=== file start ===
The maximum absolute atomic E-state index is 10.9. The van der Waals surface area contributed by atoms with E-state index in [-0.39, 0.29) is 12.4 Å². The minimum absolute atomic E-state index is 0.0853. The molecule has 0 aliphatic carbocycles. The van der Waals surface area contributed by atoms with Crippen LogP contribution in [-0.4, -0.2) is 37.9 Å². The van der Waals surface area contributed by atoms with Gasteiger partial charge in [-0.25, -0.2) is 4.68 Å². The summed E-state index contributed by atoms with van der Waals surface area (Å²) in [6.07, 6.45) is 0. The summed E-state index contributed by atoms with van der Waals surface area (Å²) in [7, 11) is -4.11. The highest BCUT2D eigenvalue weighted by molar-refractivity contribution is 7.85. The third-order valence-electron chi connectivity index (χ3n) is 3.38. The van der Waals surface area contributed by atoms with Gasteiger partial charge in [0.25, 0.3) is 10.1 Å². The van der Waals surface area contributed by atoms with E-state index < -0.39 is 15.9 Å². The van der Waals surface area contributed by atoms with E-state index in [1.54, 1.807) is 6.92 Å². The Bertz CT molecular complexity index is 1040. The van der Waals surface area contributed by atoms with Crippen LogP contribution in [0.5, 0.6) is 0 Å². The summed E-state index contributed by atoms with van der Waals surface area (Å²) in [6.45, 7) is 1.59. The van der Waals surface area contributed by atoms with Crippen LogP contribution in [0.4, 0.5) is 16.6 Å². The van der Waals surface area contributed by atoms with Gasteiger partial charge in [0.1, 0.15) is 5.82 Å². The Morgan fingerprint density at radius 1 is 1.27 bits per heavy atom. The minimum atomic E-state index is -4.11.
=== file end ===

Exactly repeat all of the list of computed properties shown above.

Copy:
The maximum absolute atomic E-state index is 10.9. The van der Waals surface area contributed by atoms with E-state index in [-0.39, 0.29) is 12.4 Å². The minimum absolute atomic E-state index is 0.0853. The molecule has 0 aliphatic carbocycles. The van der Waals surface area contributed by atoms with Crippen LogP contribution in [-0.4, -0.2) is 37.9 Å². The van der Waals surface area contributed by atoms with Gasteiger partial charge in [-0.25, -0.2) is 4.68 Å². The summed E-state index contributed by atoms with van der Waals surface area (Å²) in [6.07, 6.45) is 0. The summed E-state index contributed by atoms with van der Waals surface area (Å²) in [7, 11) is -4.11. The highest BCUT2D eigenvalue weighted by molar-refractivity contribution is 7.85. The third-order valence-electron chi connectivity index (χ3n) is 3.38. The van der Waals surface area contributed by atoms with Gasteiger partial charge in [0.25, 0.3) is 10.1 Å². The van der Waals surface area contributed by atoms with E-state index < -0.39 is 15.9 Å². The van der Waals surface area contributed by atoms with E-state index in [1.54, 1.807) is 6.92 Å². The Bertz CT molecular complexity index is 1040. The van der Waals surface area contributed by atoms with Crippen LogP contribution in [0.5, 0.6) is 0 Å². The summed E-state index contributed by atoms with van der Waals surface area (Å²) in [6.45, 7) is 1.59. The van der Waals surface area contributed by atoms with Crippen LogP contribution in [0.4, 0.5) is 16.6 Å². The van der Waals surface area contributed by atoms with Gasteiger partial charge in [0.1, 0.15) is 5.82 Å². The Morgan fingerprint density at radius 1 is 1.27 bits per heavy atom. The minimum atomic E-state index is -4.11.